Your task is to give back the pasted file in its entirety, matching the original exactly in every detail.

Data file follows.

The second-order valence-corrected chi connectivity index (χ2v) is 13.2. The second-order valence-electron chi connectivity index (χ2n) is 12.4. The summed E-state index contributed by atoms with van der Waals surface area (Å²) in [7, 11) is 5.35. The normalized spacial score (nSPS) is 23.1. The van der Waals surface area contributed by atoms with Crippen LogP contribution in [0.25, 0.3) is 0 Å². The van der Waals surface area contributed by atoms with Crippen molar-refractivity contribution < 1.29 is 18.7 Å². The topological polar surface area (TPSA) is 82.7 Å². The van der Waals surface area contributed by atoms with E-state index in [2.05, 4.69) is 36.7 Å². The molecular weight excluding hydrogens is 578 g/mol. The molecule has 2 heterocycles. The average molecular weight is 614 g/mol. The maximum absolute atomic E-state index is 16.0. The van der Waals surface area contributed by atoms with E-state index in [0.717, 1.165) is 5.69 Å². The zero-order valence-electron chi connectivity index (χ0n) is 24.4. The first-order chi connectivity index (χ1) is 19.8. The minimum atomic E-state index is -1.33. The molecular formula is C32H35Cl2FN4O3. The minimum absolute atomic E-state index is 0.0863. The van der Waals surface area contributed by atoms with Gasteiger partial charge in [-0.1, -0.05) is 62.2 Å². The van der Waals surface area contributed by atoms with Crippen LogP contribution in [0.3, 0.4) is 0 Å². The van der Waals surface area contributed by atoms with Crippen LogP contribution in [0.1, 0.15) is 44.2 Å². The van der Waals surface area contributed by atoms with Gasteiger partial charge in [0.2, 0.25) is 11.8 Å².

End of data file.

The second-order valence-corrected chi connectivity index (χ2v) is 13.2. The second-order valence-electron chi connectivity index (χ2n) is 12.4. The summed E-state index contributed by atoms with van der Waals surface area (Å²) in [7, 11) is 5.35. The normalized spacial score (nSPS) is 23.1. The van der Waals surface area contributed by atoms with Crippen LogP contribution in [0.25, 0.3) is 0 Å². The van der Waals surface area contributed by atoms with Crippen molar-refractivity contribution < 1.29 is 18.7 Å². The topological polar surface area (TPSA) is 82.7 Å². The van der Waals surface area contributed by atoms with E-state index in [2.05, 4.69) is 36.7 Å². The molecular weight excluding hydrogens is 578 g/mol. The molecule has 2 heterocycles. The average molecular weight is 614 g/mol. The maximum absolute atomic E-state index is 16.0. The van der Waals surface area contributed by atoms with E-state index in [0.717, 1.165) is 5.69 Å². The zero-order valence-electron chi connectivity index (χ0n) is 24.4. The first-order chi connectivity index (χ1) is 19.8. The minimum atomic E-state index is -1.33. The molecular formula is C32H35Cl2FN4O3. The minimum absolute atomic E-state index is 0.0863. The van der Waals surface area contributed by atoms with Gasteiger partial charge in [-0.1, -0.05) is 62.2 Å². The van der Waals surface area contributed by atoms with Crippen LogP contribution in [0.3, 0.4) is 0 Å². The van der Waals surface area contributed by atoms with Crippen LogP contribution in [0.1, 0.15) is 44.2 Å². The van der Waals surface area contributed by atoms with Gasteiger partial charge in [0.2, 0.25) is 11.8 Å².